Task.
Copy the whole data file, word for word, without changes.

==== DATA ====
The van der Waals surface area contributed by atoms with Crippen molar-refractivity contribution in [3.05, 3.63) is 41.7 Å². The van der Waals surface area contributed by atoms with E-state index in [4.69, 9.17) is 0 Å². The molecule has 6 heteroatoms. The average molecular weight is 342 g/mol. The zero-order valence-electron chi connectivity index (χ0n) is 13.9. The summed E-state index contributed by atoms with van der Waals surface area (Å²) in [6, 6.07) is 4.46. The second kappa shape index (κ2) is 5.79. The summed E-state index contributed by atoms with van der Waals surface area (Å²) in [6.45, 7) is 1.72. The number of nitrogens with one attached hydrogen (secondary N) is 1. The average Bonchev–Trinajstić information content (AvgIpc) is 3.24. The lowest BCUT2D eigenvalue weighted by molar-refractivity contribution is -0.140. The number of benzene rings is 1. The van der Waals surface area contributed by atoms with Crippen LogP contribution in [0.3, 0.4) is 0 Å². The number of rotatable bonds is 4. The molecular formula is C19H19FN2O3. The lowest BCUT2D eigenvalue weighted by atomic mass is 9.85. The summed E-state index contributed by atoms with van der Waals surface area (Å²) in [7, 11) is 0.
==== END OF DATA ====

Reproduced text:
The van der Waals surface area contributed by atoms with Crippen molar-refractivity contribution in [3.05, 3.63) is 41.7 Å². The van der Waals surface area contributed by atoms with E-state index in [4.69, 9.17) is 0 Å². The molecule has 6 heteroatoms. The average molecular weight is 342 g/mol. The zero-order valence-electron chi connectivity index (χ0n) is 13.9. The summed E-state index contributed by atoms with van der Waals surface area (Å²) in [6, 6.07) is 4.46. The second kappa shape index (κ2) is 5.79. The summed E-state index contributed by atoms with van der Waals surface area (Å²) in [6.45, 7) is 1.72. The number of nitrogens with one attached hydrogen (secondary N) is 1. The average Bonchev–Trinajstić information content (AvgIpc) is 3.24. The lowest BCUT2D eigenvalue weighted by molar-refractivity contribution is -0.140. The number of benzene rings is 1. The van der Waals surface area contributed by atoms with Crippen LogP contribution in [0.3, 0.4) is 0 Å². The number of rotatable bonds is 4. The molecular formula is C19H19FN2O3. The lowest BCUT2D eigenvalue weighted by atomic mass is 9.85. The summed E-state index contributed by atoms with van der Waals surface area (Å²) in [7, 11) is 0.